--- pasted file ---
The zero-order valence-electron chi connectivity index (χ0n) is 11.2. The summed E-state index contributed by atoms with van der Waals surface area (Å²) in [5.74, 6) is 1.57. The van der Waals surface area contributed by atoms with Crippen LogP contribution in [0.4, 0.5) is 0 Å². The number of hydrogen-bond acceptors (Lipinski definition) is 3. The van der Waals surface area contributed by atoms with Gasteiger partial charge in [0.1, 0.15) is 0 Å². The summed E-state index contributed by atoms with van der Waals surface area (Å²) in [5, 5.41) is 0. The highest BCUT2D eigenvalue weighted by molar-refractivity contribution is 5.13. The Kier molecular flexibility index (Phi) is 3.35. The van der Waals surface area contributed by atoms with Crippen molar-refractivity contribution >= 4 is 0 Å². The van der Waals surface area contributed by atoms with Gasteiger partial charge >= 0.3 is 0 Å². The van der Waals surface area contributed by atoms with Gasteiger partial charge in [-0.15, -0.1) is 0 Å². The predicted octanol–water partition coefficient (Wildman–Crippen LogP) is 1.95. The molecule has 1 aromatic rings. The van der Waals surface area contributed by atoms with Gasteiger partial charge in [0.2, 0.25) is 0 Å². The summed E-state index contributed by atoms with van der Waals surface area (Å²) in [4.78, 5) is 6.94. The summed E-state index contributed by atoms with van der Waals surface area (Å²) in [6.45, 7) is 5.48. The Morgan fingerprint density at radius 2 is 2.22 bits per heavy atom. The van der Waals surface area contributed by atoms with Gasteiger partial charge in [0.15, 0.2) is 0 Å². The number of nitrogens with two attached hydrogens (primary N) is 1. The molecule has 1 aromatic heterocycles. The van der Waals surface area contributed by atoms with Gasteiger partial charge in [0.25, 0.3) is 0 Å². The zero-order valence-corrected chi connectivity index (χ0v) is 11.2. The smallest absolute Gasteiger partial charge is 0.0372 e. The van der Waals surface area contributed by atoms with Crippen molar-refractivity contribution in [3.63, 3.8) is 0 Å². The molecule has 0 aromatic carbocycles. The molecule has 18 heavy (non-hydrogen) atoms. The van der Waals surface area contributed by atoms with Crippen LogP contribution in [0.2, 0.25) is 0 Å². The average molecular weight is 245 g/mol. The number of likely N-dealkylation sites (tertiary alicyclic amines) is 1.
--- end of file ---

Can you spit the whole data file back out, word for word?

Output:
The zero-order valence-electron chi connectivity index (χ0n) is 11.2. The summed E-state index contributed by atoms with van der Waals surface area (Å²) in [5.74, 6) is 1.57. The van der Waals surface area contributed by atoms with Crippen LogP contribution in [0.4, 0.5) is 0 Å². The number of hydrogen-bond acceptors (Lipinski definition) is 3. The van der Waals surface area contributed by atoms with Gasteiger partial charge in [0.1, 0.15) is 0 Å². The summed E-state index contributed by atoms with van der Waals surface area (Å²) in [5, 5.41) is 0. The highest BCUT2D eigenvalue weighted by molar-refractivity contribution is 5.13. The Kier molecular flexibility index (Phi) is 3.35. The van der Waals surface area contributed by atoms with Crippen molar-refractivity contribution >= 4 is 0 Å². The van der Waals surface area contributed by atoms with Gasteiger partial charge >= 0.3 is 0 Å². The van der Waals surface area contributed by atoms with Gasteiger partial charge in [-0.15, -0.1) is 0 Å². The predicted octanol–water partition coefficient (Wildman–Crippen LogP) is 1.95. The molecule has 1 aromatic rings. The van der Waals surface area contributed by atoms with Gasteiger partial charge in [0.2, 0.25) is 0 Å². The summed E-state index contributed by atoms with van der Waals surface area (Å²) in [4.78, 5) is 6.94. The summed E-state index contributed by atoms with van der Waals surface area (Å²) in [6.45, 7) is 5.48. The Morgan fingerprint density at radius 2 is 2.22 bits per heavy atom. The van der Waals surface area contributed by atoms with Gasteiger partial charge in [0.15, 0.2) is 0 Å². The number of nitrogens with two attached hydrogens (primary N) is 1. The molecule has 1 aromatic heterocycles. The van der Waals surface area contributed by atoms with Gasteiger partial charge in [0.25, 0.3) is 0 Å². The zero-order valence-corrected chi connectivity index (χ0v) is 11.2. The smallest absolute Gasteiger partial charge is 0.0372 e. The van der Waals surface area contributed by atoms with Crippen molar-refractivity contribution in [3.63, 3.8) is 0 Å². The molecule has 0 aromatic carbocycles. The molecule has 18 heavy (non-hydrogen) atoms. The van der Waals surface area contributed by atoms with Crippen LogP contribution in [0.2, 0.25) is 0 Å². The average molecular weight is 245 g/mol. The number of likely N-dealkylation sites (tertiary alicyclic amines) is 1.